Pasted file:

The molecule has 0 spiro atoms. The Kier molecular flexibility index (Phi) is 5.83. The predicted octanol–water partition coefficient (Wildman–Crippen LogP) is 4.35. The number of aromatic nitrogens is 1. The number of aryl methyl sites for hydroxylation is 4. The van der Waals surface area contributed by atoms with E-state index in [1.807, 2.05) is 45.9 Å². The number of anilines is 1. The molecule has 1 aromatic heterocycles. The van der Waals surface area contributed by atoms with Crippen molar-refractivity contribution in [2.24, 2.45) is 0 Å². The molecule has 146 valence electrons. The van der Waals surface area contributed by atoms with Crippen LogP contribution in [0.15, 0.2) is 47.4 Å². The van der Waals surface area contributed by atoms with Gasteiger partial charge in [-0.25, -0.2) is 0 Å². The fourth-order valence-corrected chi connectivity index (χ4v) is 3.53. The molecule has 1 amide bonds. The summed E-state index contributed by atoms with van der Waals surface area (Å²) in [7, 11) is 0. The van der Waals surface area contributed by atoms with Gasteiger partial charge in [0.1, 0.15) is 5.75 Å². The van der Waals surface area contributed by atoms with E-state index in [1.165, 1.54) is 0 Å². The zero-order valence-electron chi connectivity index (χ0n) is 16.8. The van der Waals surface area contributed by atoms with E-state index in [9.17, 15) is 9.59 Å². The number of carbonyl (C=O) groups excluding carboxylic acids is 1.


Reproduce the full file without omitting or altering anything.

The molecule has 0 spiro atoms. The Kier molecular flexibility index (Phi) is 5.83. The predicted octanol–water partition coefficient (Wildman–Crippen LogP) is 4.35. The number of aromatic nitrogens is 1. The number of aryl methyl sites for hydroxylation is 4. The van der Waals surface area contributed by atoms with E-state index in [1.807, 2.05) is 45.9 Å². The number of anilines is 1. The molecule has 1 aromatic heterocycles. The van der Waals surface area contributed by atoms with Crippen molar-refractivity contribution in [2.24, 2.45) is 0 Å². The molecule has 146 valence electrons. The van der Waals surface area contributed by atoms with Crippen LogP contribution in [0.15, 0.2) is 47.4 Å². The van der Waals surface area contributed by atoms with Gasteiger partial charge in [-0.25, -0.2) is 0 Å². The fourth-order valence-corrected chi connectivity index (χ4v) is 3.53. The molecule has 1 amide bonds. The summed E-state index contributed by atoms with van der Waals surface area (Å²) in [7, 11) is 0. The van der Waals surface area contributed by atoms with Gasteiger partial charge in [0.1, 0.15) is 5.75 Å². The van der Waals surface area contributed by atoms with E-state index in [1.165, 1.54) is 0 Å². The zero-order valence-electron chi connectivity index (χ0n) is 16.8. The van der Waals surface area contributed by atoms with E-state index in [9.17, 15) is 9.59 Å². The number of carbonyl (C=O) groups excluding carboxylic acids is 1.